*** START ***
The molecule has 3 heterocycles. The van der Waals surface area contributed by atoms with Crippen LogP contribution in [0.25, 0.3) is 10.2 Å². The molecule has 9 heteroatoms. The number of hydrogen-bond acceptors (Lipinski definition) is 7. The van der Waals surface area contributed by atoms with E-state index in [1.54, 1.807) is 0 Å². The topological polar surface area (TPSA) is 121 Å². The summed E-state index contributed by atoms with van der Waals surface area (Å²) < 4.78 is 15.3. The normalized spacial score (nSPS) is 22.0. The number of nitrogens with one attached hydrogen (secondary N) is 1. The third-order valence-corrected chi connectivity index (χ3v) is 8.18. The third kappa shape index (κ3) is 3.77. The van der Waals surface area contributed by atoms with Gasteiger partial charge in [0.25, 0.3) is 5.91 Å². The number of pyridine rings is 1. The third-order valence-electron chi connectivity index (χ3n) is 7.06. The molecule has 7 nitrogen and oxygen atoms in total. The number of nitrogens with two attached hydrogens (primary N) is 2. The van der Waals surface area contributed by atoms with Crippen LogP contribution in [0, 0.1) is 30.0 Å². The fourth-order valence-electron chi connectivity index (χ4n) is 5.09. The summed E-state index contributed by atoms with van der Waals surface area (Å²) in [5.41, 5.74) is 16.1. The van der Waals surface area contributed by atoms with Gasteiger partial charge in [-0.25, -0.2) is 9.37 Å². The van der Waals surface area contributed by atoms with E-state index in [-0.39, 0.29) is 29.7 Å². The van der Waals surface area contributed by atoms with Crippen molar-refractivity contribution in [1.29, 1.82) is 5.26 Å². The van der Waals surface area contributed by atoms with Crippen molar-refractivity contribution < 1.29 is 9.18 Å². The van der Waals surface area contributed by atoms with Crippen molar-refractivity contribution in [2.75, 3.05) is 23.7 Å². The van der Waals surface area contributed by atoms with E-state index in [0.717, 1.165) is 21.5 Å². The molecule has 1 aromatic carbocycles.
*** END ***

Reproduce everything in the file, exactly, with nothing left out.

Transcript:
The molecule has 3 heterocycles. The van der Waals surface area contributed by atoms with Crippen LogP contribution in [0.25, 0.3) is 10.2 Å². The molecule has 9 heteroatoms. The number of hydrogen-bond acceptors (Lipinski definition) is 7. The van der Waals surface area contributed by atoms with E-state index in [1.54, 1.807) is 0 Å². The topological polar surface area (TPSA) is 121 Å². The summed E-state index contributed by atoms with van der Waals surface area (Å²) < 4.78 is 15.3. The normalized spacial score (nSPS) is 22.0. The number of nitrogens with one attached hydrogen (secondary N) is 1. The third-order valence-corrected chi connectivity index (χ3v) is 8.18. The third kappa shape index (κ3) is 3.77. The van der Waals surface area contributed by atoms with Gasteiger partial charge in [0.25, 0.3) is 5.91 Å². The number of pyridine rings is 1. The third-order valence-electron chi connectivity index (χ3n) is 7.06. The molecule has 7 nitrogen and oxygen atoms in total. The number of nitrogens with two attached hydrogens (primary N) is 2. The van der Waals surface area contributed by atoms with Crippen LogP contribution in [0, 0.1) is 30.0 Å². The fourth-order valence-electron chi connectivity index (χ4n) is 5.09. The summed E-state index contributed by atoms with van der Waals surface area (Å²) in [5.41, 5.74) is 16.1. The van der Waals surface area contributed by atoms with Gasteiger partial charge in [-0.25, -0.2) is 9.37 Å². The van der Waals surface area contributed by atoms with E-state index in [-0.39, 0.29) is 29.7 Å². The van der Waals surface area contributed by atoms with Crippen molar-refractivity contribution in [1.29, 1.82) is 5.26 Å². The van der Waals surface area contributed by atoms with Crippen molar-refractivity contribution < 1.29 is 9.18 Å². The van der Waals surface area contributed by atoms with Crippen molar-refractivity contribution in [2.75, 3.05) is 23.7 Å². The van der Waals surface area contributed by atoms with E-state index in [0.717, 1.165) is 21.5 Å². The molecule has 1 aromatic carbocycles.